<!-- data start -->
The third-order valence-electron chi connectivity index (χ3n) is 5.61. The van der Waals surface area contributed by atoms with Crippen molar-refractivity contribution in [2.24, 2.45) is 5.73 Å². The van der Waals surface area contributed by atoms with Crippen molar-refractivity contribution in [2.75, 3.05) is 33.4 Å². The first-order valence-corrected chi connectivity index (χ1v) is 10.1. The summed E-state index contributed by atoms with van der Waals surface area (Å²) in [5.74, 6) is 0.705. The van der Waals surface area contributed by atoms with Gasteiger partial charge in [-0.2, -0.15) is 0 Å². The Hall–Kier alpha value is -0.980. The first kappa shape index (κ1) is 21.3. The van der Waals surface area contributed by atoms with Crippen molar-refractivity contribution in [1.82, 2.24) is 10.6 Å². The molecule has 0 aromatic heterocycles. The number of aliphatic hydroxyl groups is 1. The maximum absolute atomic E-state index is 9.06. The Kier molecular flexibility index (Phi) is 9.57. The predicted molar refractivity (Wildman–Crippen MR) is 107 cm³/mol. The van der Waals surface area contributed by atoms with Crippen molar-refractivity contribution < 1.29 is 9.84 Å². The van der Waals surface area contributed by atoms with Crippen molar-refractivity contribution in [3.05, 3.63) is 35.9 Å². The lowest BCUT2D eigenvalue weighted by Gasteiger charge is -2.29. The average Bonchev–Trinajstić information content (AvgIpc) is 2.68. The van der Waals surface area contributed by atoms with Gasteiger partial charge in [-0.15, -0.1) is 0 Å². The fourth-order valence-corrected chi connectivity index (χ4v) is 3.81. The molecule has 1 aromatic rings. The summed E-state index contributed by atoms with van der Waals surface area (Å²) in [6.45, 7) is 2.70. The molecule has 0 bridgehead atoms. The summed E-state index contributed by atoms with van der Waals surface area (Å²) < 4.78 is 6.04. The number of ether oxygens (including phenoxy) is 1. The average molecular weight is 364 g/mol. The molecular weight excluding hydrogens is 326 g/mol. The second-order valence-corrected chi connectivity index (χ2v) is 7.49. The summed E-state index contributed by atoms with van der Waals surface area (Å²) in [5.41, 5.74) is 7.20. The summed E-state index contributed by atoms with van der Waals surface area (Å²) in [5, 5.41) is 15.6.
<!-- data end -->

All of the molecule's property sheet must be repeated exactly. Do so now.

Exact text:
The third-order valence-electron chi connectivity index (χ3n) is 5.61. The van der Waals surface area contributed by atoms with Crippen molar-refractivity contribution in [2.24, 2.45) is 5.73 Å². The van der Waals surface area contributed by atoms with Crippen molar-refractivity contribution in [2.75, 3.05) is 33.4 Å². The first-order valence-corrected chi connectivity index (χ1v) is 10.1. The summed E-state index contributed by atoms with van der Waals surface area (Å²) in [5.74, 6) is 0.705. The van der Waals surface area contributed by atoms with Gasteiger partial charge in [-0.2, -0.15) is 0 Å². The Hall–Kier alpha value is -0.980. The first kappa shape index (κ1) is 21.3. The van der Waals surface area contributed by atoms with Crippen molar-refractivity contribution in [1.82, 2.24) is 10.6 Å². The molecule has 0 aromatic heterocycles. The number of aliphatic hydroxyl groups is 1. The maximum absolute atomic E-state index is 9.06. The Kier molecular flexibility index (Phi) is 9.57. The predicted molar refractivity (Wildman–Crippen MR) is 107 cm³/mol. The van der Waals surface area contributed by atoms with Crippen molar-refractivity contribution < 1.29 is 9.84 Å². The van der Waals surface area contributed by atoms with Crippen molar-refractivity contribution in [3.05, 3.63) is 35.9 Å². The lowest BCUT2D eigenvalue weighted by Gasteiger charge is -2.29. The average Bonchev–Trinajstić information content (AvgIpc) is 2.68. The van der Waals surface area contributed by atoms with Gasteiger partial charge in [-0.15, -0.1) is 0 Å². The fourth-order valence-corrected chi connectivity index (χ4v) is 3.81. The molecule has 1 aromatic rings. The summed E-state index contributed by atoms with van der Waals surface area (Å²) in [6.45, 7) is 2.70. The molecule has 0 bridgehead atoms. The summed E-state index contributed by atoms with van der Waals surface area (Å²) < 4.78 is 6.04. The number of ether oxygens (including phenoxy) is 1. The average molecular weight is 364 g/mol. The molecular weight excluding hydrogens is 326 g/mol. The second-order valence-corrected chi connectivity index (χ2v) is 7.49. The summed E-state index contributed by atoms with van der Waals surface area (Å²) in [5.41, 5.74) is 7.20. The summed E-state index contributed by atoms with van der Waals surface area (Å²) in [5, 5.41) is 15.6.